I think always having a next goal makes Minecraft addictive. Oddly enough, I went the exact opposite way with SL. I joined SL because I was learning 3D modeling and wanted to exploit my skills. But as I built things, they attracted attention. And the attention turned into friendships, and the friendships eventually doomed my building. But the social aspect soon became the heart of my SL addiction.

    With no social distractions, Minecraft remains a puzzle to figure out — with rewards for each level of build you accomplish. So I can see why that aspect would remain a strong and focused addiction.

  • Anna Says:

    Hmm what you were saying about the motivating factor interested me a lot. That creatures coming out at night gave you a kind of press to work towards ‘something’

    I’ve been thinking this for a while, that although I’m sure some people would always want thier sim to be a controlled enviroment that SL is actually held back from popularisation by it’s lack of ability to easily create a ‘game’ type enviroment. This coupled with no facility for precaching a sim has left it without interest to the mmorpg and fps crowd who could actually be not so difficultly be accomedated in SL.

    People have attempted to solve this by use of the in game scripting language and prim aggressors, or hud combat. But these systems are unreliable and uniniform, which although gives them great customisability can leave them difficult to use and uninspiring to work with.

    This is a major reason why I feel recent ‘upgraded’ systems such as blue mars are severaly lacking, they adress some of the issues but not enough of them and so take away freedoms without giving a good reason as to why.

    If something similar to SL were to come about that had more powerfull features for sim owners, and the possibility of downloading a sim with only ‘new’ items being loaded on the fly. (Similar to how people used to work on UO so called player shards, where items would be baked into the world map but still temporary items could be added after, not a great example I think but might explain it :3)
    Powerfull features including more built in tools for game creation, native NPC creation, native weapon/damage systems, which preferably would be modular and preferably also compatible with existing script systems but would run from the client as supposed to an item attached to a remote character. (Or at least that’s how I envison it, I’m not a scripter though I have dabbled and aware of the complexity.)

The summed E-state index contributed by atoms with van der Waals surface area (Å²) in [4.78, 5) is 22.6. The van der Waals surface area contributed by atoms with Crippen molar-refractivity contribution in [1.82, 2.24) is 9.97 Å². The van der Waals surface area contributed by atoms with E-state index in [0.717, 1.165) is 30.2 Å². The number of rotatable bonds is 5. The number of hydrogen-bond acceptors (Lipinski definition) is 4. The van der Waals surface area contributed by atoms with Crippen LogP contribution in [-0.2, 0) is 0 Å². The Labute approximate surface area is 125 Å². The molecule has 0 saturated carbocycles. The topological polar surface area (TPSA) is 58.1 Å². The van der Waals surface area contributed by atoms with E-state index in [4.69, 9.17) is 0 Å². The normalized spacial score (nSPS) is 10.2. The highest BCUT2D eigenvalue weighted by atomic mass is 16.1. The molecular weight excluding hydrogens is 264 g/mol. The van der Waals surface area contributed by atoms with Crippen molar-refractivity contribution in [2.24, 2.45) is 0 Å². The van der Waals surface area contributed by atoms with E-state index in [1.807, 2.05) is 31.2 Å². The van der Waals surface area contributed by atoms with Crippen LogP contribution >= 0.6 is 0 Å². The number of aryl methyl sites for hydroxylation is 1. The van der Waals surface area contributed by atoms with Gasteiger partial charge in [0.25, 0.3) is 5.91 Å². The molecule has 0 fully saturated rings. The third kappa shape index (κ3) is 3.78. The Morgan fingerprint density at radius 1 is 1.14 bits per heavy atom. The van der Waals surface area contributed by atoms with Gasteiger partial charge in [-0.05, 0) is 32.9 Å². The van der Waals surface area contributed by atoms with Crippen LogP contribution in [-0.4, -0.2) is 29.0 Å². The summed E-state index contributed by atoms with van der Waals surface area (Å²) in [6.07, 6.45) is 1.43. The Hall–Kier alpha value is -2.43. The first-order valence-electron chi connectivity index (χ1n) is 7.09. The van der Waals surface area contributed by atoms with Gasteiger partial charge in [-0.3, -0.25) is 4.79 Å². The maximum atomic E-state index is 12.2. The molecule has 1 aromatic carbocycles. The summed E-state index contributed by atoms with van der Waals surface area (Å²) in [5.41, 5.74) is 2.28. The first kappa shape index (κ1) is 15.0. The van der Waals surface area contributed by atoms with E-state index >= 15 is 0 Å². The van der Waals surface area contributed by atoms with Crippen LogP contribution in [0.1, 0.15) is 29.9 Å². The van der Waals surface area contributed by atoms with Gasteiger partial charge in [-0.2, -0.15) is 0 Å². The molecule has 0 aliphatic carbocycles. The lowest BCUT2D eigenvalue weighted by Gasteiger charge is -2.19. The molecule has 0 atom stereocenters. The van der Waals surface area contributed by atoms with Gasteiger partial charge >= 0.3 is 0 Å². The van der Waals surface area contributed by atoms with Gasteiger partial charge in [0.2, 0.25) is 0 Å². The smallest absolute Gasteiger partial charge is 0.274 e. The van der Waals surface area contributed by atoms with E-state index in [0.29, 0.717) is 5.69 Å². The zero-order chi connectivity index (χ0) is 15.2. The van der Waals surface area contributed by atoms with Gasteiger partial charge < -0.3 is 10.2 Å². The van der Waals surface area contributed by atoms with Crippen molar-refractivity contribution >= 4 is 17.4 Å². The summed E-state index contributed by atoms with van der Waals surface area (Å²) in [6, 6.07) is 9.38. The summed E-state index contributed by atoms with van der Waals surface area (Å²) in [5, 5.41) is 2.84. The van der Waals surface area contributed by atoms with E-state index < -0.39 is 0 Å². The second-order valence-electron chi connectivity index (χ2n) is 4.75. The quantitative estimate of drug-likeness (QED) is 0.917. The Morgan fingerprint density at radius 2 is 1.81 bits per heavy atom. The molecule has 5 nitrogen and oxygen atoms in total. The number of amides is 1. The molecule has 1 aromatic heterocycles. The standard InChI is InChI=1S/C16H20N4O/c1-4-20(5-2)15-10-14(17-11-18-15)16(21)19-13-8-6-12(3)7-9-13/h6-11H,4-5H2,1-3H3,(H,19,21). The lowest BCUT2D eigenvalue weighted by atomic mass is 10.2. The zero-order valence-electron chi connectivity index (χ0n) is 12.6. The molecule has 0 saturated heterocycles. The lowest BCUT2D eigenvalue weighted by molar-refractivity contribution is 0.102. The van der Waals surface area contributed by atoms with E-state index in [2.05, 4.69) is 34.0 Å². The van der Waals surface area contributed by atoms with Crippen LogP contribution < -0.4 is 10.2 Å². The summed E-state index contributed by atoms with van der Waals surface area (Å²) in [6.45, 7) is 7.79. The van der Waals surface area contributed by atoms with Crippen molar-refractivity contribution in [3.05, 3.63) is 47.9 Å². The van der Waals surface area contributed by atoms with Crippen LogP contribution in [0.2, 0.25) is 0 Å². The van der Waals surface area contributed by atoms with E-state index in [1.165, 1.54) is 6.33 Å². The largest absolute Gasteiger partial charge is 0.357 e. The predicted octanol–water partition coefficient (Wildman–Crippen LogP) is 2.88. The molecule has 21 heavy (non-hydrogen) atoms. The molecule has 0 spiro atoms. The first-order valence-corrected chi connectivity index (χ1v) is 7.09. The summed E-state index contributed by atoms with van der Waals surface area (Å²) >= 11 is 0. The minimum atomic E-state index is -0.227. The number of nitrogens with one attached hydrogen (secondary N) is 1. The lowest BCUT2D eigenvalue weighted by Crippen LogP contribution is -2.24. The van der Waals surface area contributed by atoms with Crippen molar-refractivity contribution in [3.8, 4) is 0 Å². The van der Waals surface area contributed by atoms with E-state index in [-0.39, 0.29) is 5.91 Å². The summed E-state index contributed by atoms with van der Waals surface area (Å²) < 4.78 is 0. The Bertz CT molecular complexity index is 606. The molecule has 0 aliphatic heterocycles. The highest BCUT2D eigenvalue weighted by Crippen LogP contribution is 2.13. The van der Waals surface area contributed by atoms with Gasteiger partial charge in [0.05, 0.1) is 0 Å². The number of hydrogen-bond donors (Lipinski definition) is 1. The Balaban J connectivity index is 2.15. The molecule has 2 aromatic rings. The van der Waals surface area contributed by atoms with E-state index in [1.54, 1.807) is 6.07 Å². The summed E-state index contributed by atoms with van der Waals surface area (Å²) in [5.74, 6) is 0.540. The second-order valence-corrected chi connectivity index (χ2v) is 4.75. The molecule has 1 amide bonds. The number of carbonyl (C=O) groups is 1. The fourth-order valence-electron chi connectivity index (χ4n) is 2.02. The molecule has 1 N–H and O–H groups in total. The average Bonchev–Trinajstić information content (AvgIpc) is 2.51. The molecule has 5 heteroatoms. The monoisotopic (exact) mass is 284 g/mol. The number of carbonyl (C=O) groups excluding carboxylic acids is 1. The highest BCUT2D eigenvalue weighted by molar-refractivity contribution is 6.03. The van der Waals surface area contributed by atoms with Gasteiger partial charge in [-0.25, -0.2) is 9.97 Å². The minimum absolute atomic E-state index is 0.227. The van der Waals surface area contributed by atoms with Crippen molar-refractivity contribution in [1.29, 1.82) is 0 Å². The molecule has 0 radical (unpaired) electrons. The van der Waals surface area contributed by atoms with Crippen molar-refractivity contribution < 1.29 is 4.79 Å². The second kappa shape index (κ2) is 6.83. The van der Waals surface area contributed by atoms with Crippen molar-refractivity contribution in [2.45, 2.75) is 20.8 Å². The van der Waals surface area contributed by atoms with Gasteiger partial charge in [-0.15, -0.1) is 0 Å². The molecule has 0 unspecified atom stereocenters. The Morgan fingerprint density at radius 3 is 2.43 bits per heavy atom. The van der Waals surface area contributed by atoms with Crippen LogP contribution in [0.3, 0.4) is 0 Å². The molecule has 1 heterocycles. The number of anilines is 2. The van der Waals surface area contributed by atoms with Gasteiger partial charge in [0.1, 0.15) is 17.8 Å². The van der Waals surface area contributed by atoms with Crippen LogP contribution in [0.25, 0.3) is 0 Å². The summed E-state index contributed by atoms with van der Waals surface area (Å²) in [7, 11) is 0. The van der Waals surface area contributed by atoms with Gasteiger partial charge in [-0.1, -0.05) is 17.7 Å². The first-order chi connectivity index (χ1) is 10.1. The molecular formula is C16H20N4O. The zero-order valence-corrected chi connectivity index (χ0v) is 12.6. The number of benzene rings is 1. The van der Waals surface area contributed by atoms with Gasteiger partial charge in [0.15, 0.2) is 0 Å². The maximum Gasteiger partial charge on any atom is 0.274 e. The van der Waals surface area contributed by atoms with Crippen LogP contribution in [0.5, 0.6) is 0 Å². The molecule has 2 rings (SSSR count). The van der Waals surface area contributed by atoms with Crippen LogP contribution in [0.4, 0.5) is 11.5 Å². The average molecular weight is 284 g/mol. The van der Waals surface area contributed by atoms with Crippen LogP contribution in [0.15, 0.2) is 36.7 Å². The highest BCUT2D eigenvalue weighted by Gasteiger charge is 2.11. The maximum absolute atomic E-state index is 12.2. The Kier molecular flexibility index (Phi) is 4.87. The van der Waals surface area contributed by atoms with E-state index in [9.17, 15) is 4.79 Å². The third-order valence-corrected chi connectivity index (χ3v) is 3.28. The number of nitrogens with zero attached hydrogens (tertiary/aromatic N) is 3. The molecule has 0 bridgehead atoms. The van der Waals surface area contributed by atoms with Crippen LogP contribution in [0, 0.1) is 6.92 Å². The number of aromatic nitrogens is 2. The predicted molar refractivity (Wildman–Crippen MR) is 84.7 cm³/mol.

I know nothing like that would be easy or solve all the problems, but I think that such a change maybe neccesary to really popularise the virtual realm without removing too much of it’s freedom. It would make them more flexibility as an entertainment medium, although we all appriciate that social worlds arent strictly speaking MMORPGS or even games at all, giving sim owners the ability to put them in… Well I think it’s essential – even if I have no interest in being on such sims myself (a happy text roleplayer :3)

  • harrison partch Says:

    It is the world model and renderer that make minecraft such an advance over sl/sim in some ways. It is interesting to speculate about an eventual hybrid that combines the best features of both. Will this hybrid use a polygon renderer, or will it be realtime traced? I’m working on this question.

  • Violet Says:

    Oh, dear, I wish I hadn’t read about the existence of Minecraft here, because sooner or later I’m going to go play it, and then I know I’ll be addicted right away.
    Yes, it really does sound like it has some aspects I’ve felt SL/OS is missing…although changing SL/OS in those ways in would destroy sims that aren’t made to be used that way.

    I think if I were ever a multimillionaire, I’d love to get together a company to create something that attempts to combine the most fascinating aspects of each platform…just to see if it would work. :)

  • 8Ball Helix Says:

    Hi Jacek,

    You know I find it amazing that the answer to your question “why is minecraft so compelling?” was answered in the one sentence description of minecraft then in your analysis you MISSED IT COMPLETELY.

    I’ll answer for you, however:
    It’s the MONSTERS and the fact that it’s a GAME where you’re competing against monsters!

    Opensim and SL have neither monsters nor really permit competition against monsters. Although you can play games in SL or opensim there’s a hard requirement to attract other human beings who need to *pretend* to be something in order for the game to work. The best they have is a doom-style setup where you shoot each other, but *no monsters*.